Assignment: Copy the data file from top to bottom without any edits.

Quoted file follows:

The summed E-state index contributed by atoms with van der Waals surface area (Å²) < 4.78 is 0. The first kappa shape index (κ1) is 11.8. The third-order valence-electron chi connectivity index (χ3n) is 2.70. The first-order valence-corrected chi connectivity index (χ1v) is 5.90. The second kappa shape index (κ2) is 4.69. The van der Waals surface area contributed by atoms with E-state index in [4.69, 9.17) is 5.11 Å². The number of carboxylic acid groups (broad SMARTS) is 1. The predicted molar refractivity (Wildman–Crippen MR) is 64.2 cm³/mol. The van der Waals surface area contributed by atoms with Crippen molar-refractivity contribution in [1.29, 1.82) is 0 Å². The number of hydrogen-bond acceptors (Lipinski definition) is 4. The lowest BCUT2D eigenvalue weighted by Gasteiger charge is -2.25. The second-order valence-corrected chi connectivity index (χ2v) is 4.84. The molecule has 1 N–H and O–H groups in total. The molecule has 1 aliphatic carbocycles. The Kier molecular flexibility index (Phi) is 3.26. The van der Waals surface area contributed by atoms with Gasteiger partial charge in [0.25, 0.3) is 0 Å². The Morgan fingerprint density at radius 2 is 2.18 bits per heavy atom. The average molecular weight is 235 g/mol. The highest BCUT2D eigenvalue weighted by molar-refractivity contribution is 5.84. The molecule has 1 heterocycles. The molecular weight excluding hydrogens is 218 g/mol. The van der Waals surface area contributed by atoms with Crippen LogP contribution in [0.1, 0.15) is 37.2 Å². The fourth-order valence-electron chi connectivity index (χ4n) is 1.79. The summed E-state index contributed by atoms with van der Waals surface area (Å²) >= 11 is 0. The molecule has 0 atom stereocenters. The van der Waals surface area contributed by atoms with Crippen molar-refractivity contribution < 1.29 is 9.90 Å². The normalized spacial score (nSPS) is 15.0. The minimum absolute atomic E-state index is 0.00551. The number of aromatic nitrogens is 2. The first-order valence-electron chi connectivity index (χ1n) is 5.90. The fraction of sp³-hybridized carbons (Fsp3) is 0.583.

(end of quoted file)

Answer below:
The summed E-state index contributed by atoms with van der Waals surface area (Å²) < 4.78 is 0. The first kappa shape index (κ1) is 11.8. The third-order valence-electron chi connectivity index (χ3n) is 2.70. The first-order valence-corrected chi connectivity index (χ1v) is 5.90. The second kappa shape index (κ2) is 4.69. The van der Waals surface area contributed by atoms with E-state index in [4.69, 9.17) is 5.11 Å². The number of carboxylic acid groups (broad SMARTS) is 1. The predicted molar refractivity (Wildman–Crippen MR) is 64.2 cm³/mol. The van der Waals surface area contributed by atoms with Crippen molar-refractivity contribution in [1.29, 1.82) is 0 Å². The number of hydrogen-bond acceptors (Lipinski definition) is 4. The lowest BCUT2D eigenvalue weighted by Gasteiger charge is -2.25. The second-order valence-corrected chi connectivity index (χ2v) is 4.84. The molecule has 1 N–H and O–H groups in total. The molecule has 1 aliphatic carbocycles. The Kier molecular flexibility index (Phi) is 3.26. The van der Waals surface area contributed by atoms with Gasteiger partial charge in [0.25, 0.3) is 0 Å². The Morgan fingerprint density at radius 2 is 2.18 bits per heavy atom. The average molecular weight is 235 g/mol. The highest BCUT2D eigenvalue weighted by molar-refractivity contribution is 5.84. The molecule has 1 heterocycles. The molecular weight excluding hydrogens is 218 g/mol. The van der Waals surface area contributed by atoms with Crippen LogP contribution in [0.1, 0.15) is 37.2 Å². The fourth-order valence-electron chi connectivity index (χ4n) is 1.79. The summed E-state index contributed by atoms with van der Waals surface area (Å²) >= 11 is 0. The molecule has 0 atom stereocenters. The van der Waals surface area contributed by atoms with Crippen molar-refractivity contribution < 1.29 is 9.90 Å². The normalized spacial score (nSPS) is 15.0. The minimum absolute atomic E-state index is 0.00551. The number of aromatic nitrogens is 2. The first-order valence-electron chi connectivity index (χ1n) is 5.90. The fraction of sp³-hybridized carbons (Fsp3) is 0.583.